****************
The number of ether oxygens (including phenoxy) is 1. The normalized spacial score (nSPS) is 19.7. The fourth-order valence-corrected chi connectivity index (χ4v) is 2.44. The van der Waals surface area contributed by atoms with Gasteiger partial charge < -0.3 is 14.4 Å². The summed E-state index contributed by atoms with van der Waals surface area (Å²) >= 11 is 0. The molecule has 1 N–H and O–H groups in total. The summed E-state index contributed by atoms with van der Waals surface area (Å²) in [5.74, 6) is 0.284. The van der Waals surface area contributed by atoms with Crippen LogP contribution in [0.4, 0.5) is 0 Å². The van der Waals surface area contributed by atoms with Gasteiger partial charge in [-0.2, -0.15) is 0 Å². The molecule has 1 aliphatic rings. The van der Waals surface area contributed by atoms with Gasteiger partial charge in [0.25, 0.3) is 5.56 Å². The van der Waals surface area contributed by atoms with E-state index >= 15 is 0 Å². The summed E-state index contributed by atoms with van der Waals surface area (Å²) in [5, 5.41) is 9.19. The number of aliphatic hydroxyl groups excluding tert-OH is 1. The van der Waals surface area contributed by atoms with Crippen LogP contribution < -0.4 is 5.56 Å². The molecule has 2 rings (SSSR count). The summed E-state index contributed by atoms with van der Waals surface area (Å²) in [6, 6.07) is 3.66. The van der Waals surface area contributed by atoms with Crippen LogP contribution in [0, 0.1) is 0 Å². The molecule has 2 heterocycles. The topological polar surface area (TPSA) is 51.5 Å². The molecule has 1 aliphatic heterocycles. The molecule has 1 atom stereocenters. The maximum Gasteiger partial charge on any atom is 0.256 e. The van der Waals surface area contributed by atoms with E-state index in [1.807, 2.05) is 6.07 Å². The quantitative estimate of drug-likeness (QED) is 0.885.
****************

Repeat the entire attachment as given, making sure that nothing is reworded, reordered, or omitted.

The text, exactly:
The number of ether oxygens (including phenoxy) is 1. The normalized spacial score (nSPS) is 19.7. The fourth-order valence-corrected chi connectivity index (χ4v) is 2.44. The van der Waals surface area contributed by atoms with Gasteiger partial charge < -0.3 is 14.4 Å². The summed E-state index contributed by atoms with van der Waals surface area (Å²) >= 11 is 0. The molecule has 1 N–H and O–H groups in total. The summed E-state index contributed by atoms with van der Waals surface area (Å²) in [5.74, 6) is 0.284. The van der Waals surface area contributed by atoms with Crippen LogP contribution in [0.4, 0.5) is 0 Å². The van der Waals surface area contributed by atoms with Gasteiger partial charge in [-0.2, -0.15) is 0 Å². The molecule has 1 aliphatic rings. The van der Waals surface area contributed by atoms with Gasteiger partial charge in [0.25, 0.3) is 5.56 Å². The van der Waals surface area contributed by atoms with E-state index >= 15 is 0 Å². The summed E-state index contributed by atoms with van der Waals surface area (Å²) in [5, 5.41) is 9.19. The number of aliphatic hydroxyl groups excluding tert-OH is 1. The van der Waals surface area contributed by atoms with Crippen LogP contribution < -0.4 is 5.56 Å². The molecule has 2 rings (SSSR count). The summed E-state index contributed by atoms with van der Waals surface area (Å²) in [6, 6.07) is 3.66. The van der Waals surface area contributed by atoms with Crippen LogP contribution in [0, 0.1) is 0 Å². The molecule has 2 heterocycles. The topological polar surface area (TPSA) is 51.5 Å². The molecule has 1 aliphatic heterocycles. The molecule has 1 atom stereocenters. The maximum Gasteiger partial charge on any atom is 0.256 e. The van der Waals surface area contributed by atoms with E-state index in [1.807, 2.05) is 6.07 Å². The quantitative estimate of drug-likeness (QED) is 0.885.